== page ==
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Book Review:

Ever watched those movies and read books depicting the life of Vikings? Perhaps bore witness to shirtless black-metal-looking Northerner dudes in anachronistic crotch flaps and leather harnesses? (Vikings, I love you to the ends of the earth and there is no way I can ever get tired of you but dearie me, there is no saving your fashion!) The ladies and gentlemen in horned helmets and bad hygiene? Granted, it’s an unspoken truth that the latter statement is absolute Wagnerian BS and Saxon propaganda (perhaps it’s just the salty English monks whose monasteries got raided?)–but how about the Norse gods and the Nine Worlds? And not to mention, were the rest of the gods as well-known as Odin, Thor and Loki? If you think you’re good at mythology, name other gods aside from those three–they can take a backseat for all I care.

Give up? No problem. I also started out that way. Now, try to imagine this supernatural Norse world—only that it’s modern, and in Boston, of all places. Insert a homeless, sixteen-year-old pickpocketer with a near-unbreakable love for falafel, and (drum roll) you get Magnus Chase and the Gods of Asgard.

If you’re not a fan of spoilers, I don’t think you should read this blog. Or if you’re curious…well, may the god of blogs and spoilers have mercy on you, puny mortal (sorry).

Introducing the new-and-halfway-improved Kurt Cobain!

Magnus Chase and the Gods of Asgard is narrated by Magnus Chase himself, and the story begins with his agonizing death as a free pass to the afterlife equivalent of Camp Half-Blood (or Jupiter?), Hotel Valhalla. Along the way with his intrepid sidekicks Blitzen and Hearthstone, and Valkyrie Samirah al-Abbas, they break a few…dozen rules in Valhalla, put the others’ lives at stake, and at the end, save the world anyway. Just like any other Riordan book, MCGA is action-packed and notoriously funny, and is filled with quests, a few bloodthirsty monsters and tyrannical deities on the side, a dash of swearing (a mighty achievement for a Riordan mythos novel!) and—again—closely linked to the world of Percy Jackson, plus the usual prophecies. And like any other book, there’s the usual clueless hero, the badass girl, and the guy who…well, is pretty much the sidekick (or in Magnus’s case, two sidekicks). The difference: the main character is a much darker example of Percy Jackson or any Riordan hero you come across—angsty, bitter, resentful and…ding, ding, ding! Prone to a lot of cursing, which is quite unusual in Uncle Rick’s books. And even better, not even a frontlining fighter, but a sidelining sort.  Another good example is how instead of enduring torture while alive, you die all day every day…which is oddly a normal occurrence for them. (Taco Bell to the death, anyone?)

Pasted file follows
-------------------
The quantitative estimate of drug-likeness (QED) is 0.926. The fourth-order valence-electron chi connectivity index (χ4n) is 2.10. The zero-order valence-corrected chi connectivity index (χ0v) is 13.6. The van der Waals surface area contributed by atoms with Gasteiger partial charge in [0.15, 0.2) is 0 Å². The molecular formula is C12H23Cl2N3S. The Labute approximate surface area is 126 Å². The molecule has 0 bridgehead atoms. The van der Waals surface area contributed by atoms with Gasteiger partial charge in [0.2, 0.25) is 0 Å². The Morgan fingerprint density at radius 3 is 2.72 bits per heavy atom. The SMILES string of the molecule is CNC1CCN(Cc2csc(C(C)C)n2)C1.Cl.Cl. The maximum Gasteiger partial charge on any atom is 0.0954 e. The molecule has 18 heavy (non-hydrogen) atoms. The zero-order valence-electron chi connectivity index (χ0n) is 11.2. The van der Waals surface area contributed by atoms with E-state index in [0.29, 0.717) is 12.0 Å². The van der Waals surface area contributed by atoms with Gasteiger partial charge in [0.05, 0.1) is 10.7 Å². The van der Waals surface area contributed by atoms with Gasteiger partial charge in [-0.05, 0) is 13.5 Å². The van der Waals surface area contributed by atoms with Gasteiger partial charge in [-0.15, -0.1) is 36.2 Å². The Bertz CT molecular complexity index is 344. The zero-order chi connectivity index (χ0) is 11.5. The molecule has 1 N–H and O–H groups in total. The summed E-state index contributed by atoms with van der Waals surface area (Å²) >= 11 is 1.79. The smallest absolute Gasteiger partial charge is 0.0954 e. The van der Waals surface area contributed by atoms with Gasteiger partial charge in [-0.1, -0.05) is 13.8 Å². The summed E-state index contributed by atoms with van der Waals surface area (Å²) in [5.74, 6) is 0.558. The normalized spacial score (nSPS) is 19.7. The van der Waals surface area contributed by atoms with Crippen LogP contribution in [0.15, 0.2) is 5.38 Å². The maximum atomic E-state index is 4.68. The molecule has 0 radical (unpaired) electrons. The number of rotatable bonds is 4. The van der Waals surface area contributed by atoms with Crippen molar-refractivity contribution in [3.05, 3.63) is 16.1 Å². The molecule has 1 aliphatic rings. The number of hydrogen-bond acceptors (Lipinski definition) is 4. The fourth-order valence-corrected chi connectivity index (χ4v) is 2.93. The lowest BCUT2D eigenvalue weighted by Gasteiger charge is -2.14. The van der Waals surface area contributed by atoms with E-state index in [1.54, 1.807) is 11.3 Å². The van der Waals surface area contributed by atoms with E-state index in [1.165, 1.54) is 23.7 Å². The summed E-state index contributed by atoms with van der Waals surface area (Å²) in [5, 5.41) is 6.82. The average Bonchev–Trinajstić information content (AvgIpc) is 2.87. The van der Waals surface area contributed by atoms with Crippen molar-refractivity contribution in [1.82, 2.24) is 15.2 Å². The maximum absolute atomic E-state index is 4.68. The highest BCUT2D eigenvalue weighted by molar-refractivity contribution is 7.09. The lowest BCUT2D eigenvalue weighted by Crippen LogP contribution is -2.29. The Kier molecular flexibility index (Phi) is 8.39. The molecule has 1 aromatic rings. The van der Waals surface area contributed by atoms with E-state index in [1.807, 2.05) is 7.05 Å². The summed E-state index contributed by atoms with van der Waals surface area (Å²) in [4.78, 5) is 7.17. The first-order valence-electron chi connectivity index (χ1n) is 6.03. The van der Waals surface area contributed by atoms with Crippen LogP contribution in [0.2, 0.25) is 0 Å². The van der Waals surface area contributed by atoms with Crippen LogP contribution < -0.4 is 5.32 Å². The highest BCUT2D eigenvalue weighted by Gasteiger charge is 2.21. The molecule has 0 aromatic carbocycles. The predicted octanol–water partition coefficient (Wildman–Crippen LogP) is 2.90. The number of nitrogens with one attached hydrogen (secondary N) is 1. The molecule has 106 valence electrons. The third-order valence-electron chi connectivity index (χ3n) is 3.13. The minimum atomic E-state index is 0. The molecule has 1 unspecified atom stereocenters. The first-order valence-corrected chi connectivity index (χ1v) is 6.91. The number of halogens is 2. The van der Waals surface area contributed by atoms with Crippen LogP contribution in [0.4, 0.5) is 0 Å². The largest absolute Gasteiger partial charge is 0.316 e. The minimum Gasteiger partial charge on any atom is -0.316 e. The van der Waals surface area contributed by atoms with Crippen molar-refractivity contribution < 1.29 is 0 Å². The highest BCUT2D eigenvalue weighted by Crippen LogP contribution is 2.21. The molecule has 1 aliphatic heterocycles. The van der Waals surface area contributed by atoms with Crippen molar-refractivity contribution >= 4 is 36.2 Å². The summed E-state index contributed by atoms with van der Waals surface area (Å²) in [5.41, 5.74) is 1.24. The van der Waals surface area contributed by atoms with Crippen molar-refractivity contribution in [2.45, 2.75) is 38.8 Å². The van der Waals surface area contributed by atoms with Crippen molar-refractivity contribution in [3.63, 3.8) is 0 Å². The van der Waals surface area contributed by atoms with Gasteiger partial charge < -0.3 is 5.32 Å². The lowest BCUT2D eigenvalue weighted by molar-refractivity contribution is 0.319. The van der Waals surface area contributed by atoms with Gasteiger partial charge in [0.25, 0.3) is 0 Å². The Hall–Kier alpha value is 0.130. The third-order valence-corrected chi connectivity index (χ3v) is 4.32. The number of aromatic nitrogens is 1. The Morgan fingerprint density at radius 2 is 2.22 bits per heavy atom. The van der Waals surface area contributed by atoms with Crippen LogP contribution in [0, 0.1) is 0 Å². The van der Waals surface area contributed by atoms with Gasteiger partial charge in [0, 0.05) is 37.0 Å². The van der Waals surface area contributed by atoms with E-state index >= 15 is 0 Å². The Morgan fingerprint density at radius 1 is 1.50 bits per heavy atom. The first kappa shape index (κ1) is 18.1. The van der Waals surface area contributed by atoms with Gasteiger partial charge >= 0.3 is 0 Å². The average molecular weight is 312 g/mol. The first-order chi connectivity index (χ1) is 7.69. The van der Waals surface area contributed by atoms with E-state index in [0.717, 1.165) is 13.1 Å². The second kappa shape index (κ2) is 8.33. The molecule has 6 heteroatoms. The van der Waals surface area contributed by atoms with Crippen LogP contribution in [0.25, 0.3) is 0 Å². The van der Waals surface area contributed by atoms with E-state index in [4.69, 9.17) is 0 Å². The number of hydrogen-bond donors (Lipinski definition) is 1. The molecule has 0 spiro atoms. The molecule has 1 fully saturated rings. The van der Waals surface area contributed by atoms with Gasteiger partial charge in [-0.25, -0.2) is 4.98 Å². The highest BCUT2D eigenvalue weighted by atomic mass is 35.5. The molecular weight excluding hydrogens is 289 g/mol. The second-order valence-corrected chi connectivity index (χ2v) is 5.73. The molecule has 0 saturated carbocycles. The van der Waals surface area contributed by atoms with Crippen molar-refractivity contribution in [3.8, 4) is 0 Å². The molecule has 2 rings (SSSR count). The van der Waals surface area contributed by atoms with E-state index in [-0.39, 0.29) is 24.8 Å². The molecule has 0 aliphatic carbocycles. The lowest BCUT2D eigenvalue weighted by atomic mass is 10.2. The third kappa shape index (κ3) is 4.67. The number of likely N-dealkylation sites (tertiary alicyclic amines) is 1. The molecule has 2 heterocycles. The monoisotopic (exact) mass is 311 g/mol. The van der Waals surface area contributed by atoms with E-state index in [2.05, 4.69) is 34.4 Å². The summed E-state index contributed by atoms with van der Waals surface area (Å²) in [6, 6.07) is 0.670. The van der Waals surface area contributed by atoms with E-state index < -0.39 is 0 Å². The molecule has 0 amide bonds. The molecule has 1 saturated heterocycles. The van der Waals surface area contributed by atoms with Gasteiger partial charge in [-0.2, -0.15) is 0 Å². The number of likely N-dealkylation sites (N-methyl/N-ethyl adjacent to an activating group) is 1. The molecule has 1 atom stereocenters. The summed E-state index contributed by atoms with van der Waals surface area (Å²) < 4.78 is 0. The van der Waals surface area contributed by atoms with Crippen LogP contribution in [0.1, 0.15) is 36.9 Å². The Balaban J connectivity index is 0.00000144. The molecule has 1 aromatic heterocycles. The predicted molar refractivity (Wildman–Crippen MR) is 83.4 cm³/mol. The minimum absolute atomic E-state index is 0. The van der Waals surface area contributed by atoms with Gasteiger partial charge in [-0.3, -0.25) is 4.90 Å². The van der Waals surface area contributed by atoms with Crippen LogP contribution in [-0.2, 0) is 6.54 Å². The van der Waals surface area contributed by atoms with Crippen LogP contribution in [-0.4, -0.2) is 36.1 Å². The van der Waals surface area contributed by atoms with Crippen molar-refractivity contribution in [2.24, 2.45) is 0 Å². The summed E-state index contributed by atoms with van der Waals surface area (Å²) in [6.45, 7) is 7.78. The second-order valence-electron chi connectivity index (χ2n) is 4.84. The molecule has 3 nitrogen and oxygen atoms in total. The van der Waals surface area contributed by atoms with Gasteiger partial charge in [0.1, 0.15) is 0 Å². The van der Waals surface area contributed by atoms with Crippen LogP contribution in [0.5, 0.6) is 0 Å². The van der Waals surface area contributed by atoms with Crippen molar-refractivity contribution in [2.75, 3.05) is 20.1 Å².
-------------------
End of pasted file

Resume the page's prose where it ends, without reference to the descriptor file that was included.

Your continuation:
Moving on to my opinion, I am very sorry to compare this but it caught my attention way better than Percy Jackson and the rest of the Seven did, combined with the Kane Chronicles. I don’t know how, but it’s probably my love for pointless historical bonkadonks linked to the pre-Viking era (explanation for another time!) the reference from famous shows and—oh, Thor, yes!—the internet memes. It may be the fact that it’s less corny, or the talking sword (sorry, Riptide) and the sass and sarcasm levels breaking the charts. As much as I love the previous series, I could relate more with Magnus Chase and his crazy Norse adventures, maybe because it had a very modern feel to it. Imagine a sword who sings Top 40 songs off-key, a dwarf promoting a fashion line, a thunder god who farts every few minutes, and the doorman of Valhalla taking selfies on his cosmic iPad.

For any of you who are unfamiliar with Norse mythology and those with a sense of humor, this is more than highly recommended. And if you are prone to getting easily addicted, just don’t try to purposefully die in agony in order to get into Valhalla…it won’t work. Trust me.

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